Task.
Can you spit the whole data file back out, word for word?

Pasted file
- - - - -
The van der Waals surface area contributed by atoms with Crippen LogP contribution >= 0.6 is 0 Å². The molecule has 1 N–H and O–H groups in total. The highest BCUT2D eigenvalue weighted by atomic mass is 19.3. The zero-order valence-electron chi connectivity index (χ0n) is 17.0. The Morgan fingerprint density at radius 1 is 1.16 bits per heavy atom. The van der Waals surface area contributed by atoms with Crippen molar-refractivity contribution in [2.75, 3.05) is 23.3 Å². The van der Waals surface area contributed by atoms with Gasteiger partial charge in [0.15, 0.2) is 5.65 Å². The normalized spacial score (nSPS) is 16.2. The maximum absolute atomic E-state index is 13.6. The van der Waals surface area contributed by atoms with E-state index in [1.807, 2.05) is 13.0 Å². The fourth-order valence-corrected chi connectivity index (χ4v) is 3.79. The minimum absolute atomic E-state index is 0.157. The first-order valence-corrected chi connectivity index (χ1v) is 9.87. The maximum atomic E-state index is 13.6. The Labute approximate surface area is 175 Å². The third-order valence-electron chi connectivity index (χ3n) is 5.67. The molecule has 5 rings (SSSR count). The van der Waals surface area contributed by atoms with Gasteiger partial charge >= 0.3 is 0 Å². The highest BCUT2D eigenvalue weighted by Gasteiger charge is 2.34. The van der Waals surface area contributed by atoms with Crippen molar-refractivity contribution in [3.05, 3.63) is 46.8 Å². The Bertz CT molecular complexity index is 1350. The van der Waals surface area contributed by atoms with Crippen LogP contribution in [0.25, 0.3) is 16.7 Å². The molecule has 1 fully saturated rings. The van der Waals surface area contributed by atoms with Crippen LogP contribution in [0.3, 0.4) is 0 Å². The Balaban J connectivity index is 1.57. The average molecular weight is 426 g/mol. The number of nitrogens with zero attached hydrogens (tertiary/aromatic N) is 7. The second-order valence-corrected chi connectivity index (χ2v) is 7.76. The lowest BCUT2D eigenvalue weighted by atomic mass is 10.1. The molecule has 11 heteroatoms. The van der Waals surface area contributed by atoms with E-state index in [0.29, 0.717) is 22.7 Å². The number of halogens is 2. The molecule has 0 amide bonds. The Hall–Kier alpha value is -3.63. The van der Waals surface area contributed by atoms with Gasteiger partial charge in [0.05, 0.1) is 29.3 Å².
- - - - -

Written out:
The van der Waals surface area contributed by atoms with Crippen LogP contribution >= 0.6 is 0 Å². The molecule has 1 N–H and O–H groups in total. The highest BCUT2D eigenvalue weighted by atomic mass is 19.3. The zero-order valence-electron chi connectivity index (χ0n) is 17.0. The Morgan fingerprint density at radius 1 is 1.16 bits per heavy atom. The van der Waals surface area contributed by atoms with Crippen molar-refractivity contribution in [2.75, 3.05) is 23.3 Å². The van der Waals surface area contributed by atoms with Gasteiger partial charge in [0.15, 0.2) is 5.65 Å². The normalized spacial score (nSPS) is 16.2. The maximum absolute atomic E-state index is 13.6. The van der Waals surface area contributed by atoms with E-state index in [1.807, 2.05) is 13.0 Å². The fourth-order valence-corrected chi connectivity index (χ4v) is 3.79. The minimum absolute atomic E-state index is 0.157. The first-order valence-corrected chi connectivity index (χ1v) is 9.87. The maximum atomic E-state index is 13.6. The Labute approximate surface area is 175 Å². The third-order valence-electron chi connectivity index (χ3n) is 5.67. The molecule has 5 rings (SSSR count). The van der Waals surface area contributed by atoms with Gasteiger partial charge >= 0.3 is 0 Å². The highest BCUT2D eigenvalue weighted by Gasteiger charge is 2.34. The van der Waals surface area contributed by atoms with Crippen molar-refractivity contribution in [3.05, 3.63) is 46.8 Å². The Bertz CT molecular complexity index is 1350. The van der Waals surface area contributed by atoms with Crippen LogP contribution in [0.25, 0.3) is 16.7 Å². The molecule has 1 fully saturated rings. The van der Waals surface area contributed by atoms with Crippen LogP contribution in [0.3, 0.4) is 0 Å². The Balaban J connectivity index is 1.57. The average molecular weight is 426 g/mol. The number of nitrogens with zero attached hydrogens (tertiary/aromatic N) is 7. The second-order valence-corrected chi connectivity index (χ2v) is 7.76. The lowest BCUT2D eigenvalue weighted by atomic mass is 10.1. The molecule has 11 heteroatoms. The van der Waals surface area contributed by atoms with E-state index in [0.29, 0.717) is 22.7 Å². The number of halogens is 2. The molecule has 0 amide bonds. The Hall–Kier alpha value is -3.63. The van der Waals surface area contributed by atoms with Gasteiger partial charge in [0.05, 0.1) is 29.3 Å².